[*] Creating scan from policy number 1, called “pwnage” and scanning 192.168.1.161
[*] Scan started. uid is 9d337e9b-82c7-89a1-a194-4ef154b82f624de2444e6ad18a1f
msf >

To see the progress of our scan, we run ‘nessus_scan_status’. Note that there is not a progress indicator so we keep running the command until we see the message ‘No Scans Running’.

msf > nessus_scan_status
[+] Running Scans

Scan ID Name Owner Started Status Current Hosts Total Hosts
——- —- —– ——- —— ————- ———–
9d337e9b-82c7-89a1-a194-4ef154b82f624de2444e6ad18a1f pwnage dook 19:39 Sep 27 2010 running 0 1

[*] You can:
[+] Import Nessus report to database : nessus_report_get reportid
[+] Pause a nessus scan : nessus_scan_pause scanid
msf > nessus_scan_status
[*] No Scans Running.
[*] You can:
[*] List of completed scans: nessus_report_list
[*] Create a scan: nessus_scan_new policy id scan name target(s)
msf >

When Nessus completes the scan, it generates a report for us with the results. To view the list of available reports, we run the ‘nessus_report_list’ command. To import a report, we run “nessus_report_get” followed by the report ID.

msf > nessus_report_list
[+] Nessus Report List

ID Name Status Date
— —- —— —-
9d337e9b-82c7-89a1-a194-4ef154b82f624de2444e6ad18a1f pwnage completed 19:47 Sep 27 2010

[*] You can:
[*] Get a list of hosts from the report: nessus_report_hosts report id
msf > nessus_report_get
[*] Usage:
[*] nessus_report_get report id
[*] use nessus_report_list to list all available reports for importing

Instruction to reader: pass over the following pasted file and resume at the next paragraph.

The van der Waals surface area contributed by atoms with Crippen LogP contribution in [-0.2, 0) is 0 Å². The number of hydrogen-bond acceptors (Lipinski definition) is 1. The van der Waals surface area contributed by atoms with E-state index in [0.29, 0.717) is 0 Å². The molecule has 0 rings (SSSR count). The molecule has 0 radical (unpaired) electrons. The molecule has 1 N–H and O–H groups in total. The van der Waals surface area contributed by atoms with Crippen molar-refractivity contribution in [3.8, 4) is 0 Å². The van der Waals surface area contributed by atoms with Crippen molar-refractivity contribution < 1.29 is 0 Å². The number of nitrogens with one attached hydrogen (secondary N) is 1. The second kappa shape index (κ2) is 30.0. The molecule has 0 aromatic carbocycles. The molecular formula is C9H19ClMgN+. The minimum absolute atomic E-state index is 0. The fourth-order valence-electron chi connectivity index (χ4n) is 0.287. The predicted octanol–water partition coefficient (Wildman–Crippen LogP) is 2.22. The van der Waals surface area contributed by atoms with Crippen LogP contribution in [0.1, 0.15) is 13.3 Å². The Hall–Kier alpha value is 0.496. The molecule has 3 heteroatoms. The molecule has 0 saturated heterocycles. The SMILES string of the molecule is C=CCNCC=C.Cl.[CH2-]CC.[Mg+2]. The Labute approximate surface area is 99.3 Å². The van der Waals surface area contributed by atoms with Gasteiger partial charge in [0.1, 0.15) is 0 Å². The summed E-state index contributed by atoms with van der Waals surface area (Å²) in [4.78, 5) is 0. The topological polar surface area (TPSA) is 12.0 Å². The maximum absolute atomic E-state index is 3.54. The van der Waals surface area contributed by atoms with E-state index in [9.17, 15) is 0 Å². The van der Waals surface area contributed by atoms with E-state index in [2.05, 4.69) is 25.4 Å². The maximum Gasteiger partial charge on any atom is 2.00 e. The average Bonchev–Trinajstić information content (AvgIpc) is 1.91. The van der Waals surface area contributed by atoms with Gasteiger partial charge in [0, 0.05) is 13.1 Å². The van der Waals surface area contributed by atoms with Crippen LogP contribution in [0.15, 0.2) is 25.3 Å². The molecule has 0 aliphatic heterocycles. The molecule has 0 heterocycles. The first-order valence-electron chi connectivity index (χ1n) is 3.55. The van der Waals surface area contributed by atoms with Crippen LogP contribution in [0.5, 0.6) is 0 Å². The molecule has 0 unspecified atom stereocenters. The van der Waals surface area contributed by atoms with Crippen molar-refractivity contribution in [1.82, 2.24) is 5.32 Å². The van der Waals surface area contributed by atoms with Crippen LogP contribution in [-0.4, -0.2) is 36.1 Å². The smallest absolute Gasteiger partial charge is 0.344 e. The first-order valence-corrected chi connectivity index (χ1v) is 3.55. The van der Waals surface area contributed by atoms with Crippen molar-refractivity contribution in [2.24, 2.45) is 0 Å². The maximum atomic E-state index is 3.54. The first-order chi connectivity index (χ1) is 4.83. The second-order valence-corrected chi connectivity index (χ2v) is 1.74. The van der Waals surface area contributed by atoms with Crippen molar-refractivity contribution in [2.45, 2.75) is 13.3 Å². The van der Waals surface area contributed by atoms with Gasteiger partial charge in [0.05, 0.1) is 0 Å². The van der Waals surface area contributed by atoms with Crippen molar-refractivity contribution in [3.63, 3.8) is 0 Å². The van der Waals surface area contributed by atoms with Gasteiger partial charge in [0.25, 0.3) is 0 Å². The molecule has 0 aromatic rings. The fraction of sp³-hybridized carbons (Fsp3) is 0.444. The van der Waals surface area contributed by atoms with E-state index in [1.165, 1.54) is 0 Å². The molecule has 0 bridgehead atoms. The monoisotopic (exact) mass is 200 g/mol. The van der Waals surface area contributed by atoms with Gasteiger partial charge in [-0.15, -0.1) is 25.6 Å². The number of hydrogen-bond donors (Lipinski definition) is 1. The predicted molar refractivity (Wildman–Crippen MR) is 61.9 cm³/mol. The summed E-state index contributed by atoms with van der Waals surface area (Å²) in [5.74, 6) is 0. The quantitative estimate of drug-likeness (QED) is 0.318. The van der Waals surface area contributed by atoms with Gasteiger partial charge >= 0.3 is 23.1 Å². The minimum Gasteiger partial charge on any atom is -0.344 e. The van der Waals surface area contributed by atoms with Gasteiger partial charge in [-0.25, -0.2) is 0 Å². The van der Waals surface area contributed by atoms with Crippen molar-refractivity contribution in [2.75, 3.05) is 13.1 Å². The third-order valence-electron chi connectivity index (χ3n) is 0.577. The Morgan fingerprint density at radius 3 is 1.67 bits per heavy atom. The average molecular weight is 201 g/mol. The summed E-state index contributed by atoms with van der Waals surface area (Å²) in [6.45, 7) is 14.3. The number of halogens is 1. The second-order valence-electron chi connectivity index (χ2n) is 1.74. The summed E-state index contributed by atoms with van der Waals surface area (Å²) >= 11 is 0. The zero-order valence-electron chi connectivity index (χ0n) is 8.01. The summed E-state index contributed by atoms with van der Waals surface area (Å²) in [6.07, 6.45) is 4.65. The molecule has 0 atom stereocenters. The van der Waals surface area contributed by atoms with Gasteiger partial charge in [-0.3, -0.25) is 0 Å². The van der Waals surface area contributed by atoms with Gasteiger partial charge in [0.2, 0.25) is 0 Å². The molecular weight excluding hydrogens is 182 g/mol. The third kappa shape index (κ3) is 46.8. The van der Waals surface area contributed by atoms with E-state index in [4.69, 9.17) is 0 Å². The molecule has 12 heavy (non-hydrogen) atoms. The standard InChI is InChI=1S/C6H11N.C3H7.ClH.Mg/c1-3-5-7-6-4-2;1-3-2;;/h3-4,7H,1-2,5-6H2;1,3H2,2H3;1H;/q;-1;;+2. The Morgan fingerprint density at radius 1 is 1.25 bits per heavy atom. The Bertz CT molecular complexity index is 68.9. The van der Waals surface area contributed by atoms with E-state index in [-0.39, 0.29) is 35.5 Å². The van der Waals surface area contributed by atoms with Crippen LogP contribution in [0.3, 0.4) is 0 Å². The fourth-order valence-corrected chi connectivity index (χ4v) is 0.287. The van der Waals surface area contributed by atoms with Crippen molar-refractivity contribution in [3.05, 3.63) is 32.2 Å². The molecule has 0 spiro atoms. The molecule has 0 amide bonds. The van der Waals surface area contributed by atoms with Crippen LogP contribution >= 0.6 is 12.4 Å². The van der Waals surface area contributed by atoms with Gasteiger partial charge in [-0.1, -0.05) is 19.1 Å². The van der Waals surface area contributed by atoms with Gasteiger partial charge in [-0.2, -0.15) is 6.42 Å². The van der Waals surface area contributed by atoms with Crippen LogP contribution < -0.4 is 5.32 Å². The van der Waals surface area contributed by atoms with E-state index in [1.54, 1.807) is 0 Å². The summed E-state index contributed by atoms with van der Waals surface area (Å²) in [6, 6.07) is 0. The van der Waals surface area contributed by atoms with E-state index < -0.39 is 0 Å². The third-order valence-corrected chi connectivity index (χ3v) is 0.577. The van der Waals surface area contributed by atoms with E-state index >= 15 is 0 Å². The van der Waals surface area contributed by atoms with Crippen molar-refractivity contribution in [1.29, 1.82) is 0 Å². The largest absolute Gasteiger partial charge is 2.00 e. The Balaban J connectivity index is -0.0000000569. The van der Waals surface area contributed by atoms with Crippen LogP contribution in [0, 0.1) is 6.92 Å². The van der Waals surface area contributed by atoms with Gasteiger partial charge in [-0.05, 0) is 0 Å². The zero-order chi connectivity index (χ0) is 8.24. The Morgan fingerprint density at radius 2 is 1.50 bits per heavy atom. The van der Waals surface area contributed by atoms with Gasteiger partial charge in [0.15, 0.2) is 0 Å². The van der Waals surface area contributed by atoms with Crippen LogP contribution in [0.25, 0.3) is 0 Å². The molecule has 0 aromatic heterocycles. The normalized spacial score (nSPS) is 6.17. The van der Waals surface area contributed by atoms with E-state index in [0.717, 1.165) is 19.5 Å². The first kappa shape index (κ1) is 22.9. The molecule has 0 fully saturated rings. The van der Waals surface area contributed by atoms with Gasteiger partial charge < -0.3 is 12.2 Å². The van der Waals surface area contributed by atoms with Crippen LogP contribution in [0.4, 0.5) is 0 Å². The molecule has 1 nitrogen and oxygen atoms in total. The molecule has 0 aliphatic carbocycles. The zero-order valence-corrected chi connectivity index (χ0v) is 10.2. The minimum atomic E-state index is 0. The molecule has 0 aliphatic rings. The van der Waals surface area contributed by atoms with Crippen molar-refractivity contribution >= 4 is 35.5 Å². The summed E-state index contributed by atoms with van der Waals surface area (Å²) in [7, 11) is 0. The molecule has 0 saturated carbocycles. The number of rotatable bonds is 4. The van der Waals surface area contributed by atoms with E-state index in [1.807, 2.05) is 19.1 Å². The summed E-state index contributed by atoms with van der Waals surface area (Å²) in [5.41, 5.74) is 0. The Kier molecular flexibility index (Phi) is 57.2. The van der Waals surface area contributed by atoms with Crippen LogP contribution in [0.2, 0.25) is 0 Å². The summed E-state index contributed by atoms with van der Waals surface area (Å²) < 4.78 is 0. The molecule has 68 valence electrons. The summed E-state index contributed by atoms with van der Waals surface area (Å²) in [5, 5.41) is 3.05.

msf > nessus_report_get 9d337e9b-82c7-89a1-a194-4ef154b82f624de2444e6ad18a1f
[*] importing 9d337e9b-82c7-89a1-a194-4ef154b82f624de2444e6ad18a1f
msf >

With the report imported, we can list the hosts and vulnerabilities just as we could when importing a report manually.

msf > hosts -c address,vulns

Hosts
=====

address vulns
——- —–
192.168.1.161 33

msf > vulns
[*] Time: 2010-09-28 01:51:37 UTC Vuln: host=192.168.1.161 port=3389 proto=tcp name=NSS-10940 refs=
[*] Time: 2010-09-28 01:51:37 UTC Vuln: host=192.168.1.161 port=1900 proto=udp name=NSS-35713 refs=
[*] Time: 2010-09-28 01:51:37 UTC Vuln: host=192.168.1.161 port=1030 proto=tcp name=NSS-22319 refs=
[*] Time: 2010-09-28 01:51:37 UTC Vuln: host=192.168.1.161 port=445 proto=tcp name=NSS-10396 refs=
[*] Time: 2010-09-28 01:51:38 UTC Vuln: host=192.168.1.161 port=445 proto=tcp name=NSS-10860 refs=CVE-2000-1200,BID-959,OSVDB-714
[*] Time: 2010-09-28 01:51:38 UTC Vuln: host=192.168.1.161 port=445 proto=tcp name=NSS-10859 refs=CVE-2000-1200,BID-959,OSVDB-715
[*] Time: 2010-09-28 01:51:39 UTC Vuln: host=192.168.1.161 port=445 proto=tcp name=NSS-18502 refs=CVE-2005-1206,BID-13942,IAVA-2005-t-0019
[*] Time: 2010-09-28 01:51:40 UTC Vuln: host=192.168.1.161 port=445 proto=tcp name=NSS-20928 refs=CVE-2006-0013,BID-16636,OSVDB-23134
[*] Time: 2010-09-28 01:51:41 UTC Vuln: host=192.168.1.161 port=445 proto=tcp name=NSS-35362 refs=CVE-2008-4834,BID-31179,OSVDB-48153
[*] Time: 2010-09-28 01:51:41 UTC Vuln: host=192.168.1.161
…snip…